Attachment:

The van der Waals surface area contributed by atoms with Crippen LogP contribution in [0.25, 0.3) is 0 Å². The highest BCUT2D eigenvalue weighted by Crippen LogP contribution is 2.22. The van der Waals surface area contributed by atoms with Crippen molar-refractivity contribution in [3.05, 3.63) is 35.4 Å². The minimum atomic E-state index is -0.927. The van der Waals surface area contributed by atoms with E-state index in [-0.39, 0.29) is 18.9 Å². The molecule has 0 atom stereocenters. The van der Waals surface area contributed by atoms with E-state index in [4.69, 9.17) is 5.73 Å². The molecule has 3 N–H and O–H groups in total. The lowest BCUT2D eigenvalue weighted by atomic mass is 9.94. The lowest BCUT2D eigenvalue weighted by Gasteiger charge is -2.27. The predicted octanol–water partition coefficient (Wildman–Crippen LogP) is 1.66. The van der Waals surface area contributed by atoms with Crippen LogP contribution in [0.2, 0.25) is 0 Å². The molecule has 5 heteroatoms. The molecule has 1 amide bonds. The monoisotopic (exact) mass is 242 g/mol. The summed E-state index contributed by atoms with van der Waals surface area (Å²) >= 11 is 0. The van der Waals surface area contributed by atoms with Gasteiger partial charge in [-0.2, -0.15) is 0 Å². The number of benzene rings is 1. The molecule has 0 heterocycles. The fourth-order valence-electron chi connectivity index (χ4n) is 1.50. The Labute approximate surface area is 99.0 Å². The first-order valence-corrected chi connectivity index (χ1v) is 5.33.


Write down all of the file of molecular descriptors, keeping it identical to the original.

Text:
The van der Waals surface area contributed by atoms with Crippen LogP contribution in [0.25, 0.3) is 0 Å². The highest BCUT2D eigenvalue weighted by Crippen LogP contribution is 2.22. The van der Waals surface area contributed by atoms with Crippen molar-refractivity contribution in [3.05, 3.63) is 35.4 Å². The minimum atomic E-state index is -0.927. The van der Waals surface area contributed by atoms with E-state index in [-0.39, 0.29) is 18.9 Å². The molecule has 0 atom stereocenters. The van der Waals surface area contributed by atoms with E-state index in [4.69, 9.17) is 5.73 Å². The molecule has 3 N–H and O–H groups in total. The lowest BCUT2D eigenvalue weighted by atomic mass is 9.94. The lowest BCUT2D eigenvalue weighted by Gasteiger charge is -2.27. The predicted octanol–water partition coefficient (Wildman–Crippen LogP) is 1.66. The van der Waals surface area contributed by atoms with Crippen LogP contribution in [0.2, 0.25) is 0 Å². The molecule has 5 heteroatoms. The molecule has 1 amide bonds. The monoisotopic (exact) mass is 242 g/mol. The summed E-state index contributed by atoms with van der Waals surface area (Å²) >= 11 is 0. The van der Waals surface area contributed by atoms with Gasteiger partial charge in [-0.2, -0.15) is 0 Å². The number of benzene rings is 1. The molecule has 0 heterocycles. The fourth-order valence-electron chi connectivity index (χ4n) is 1.50. The Labute approximate surface area is 99.0 Å². The first-order valence-corrected chi connectivity index (χ1v) is 5.33.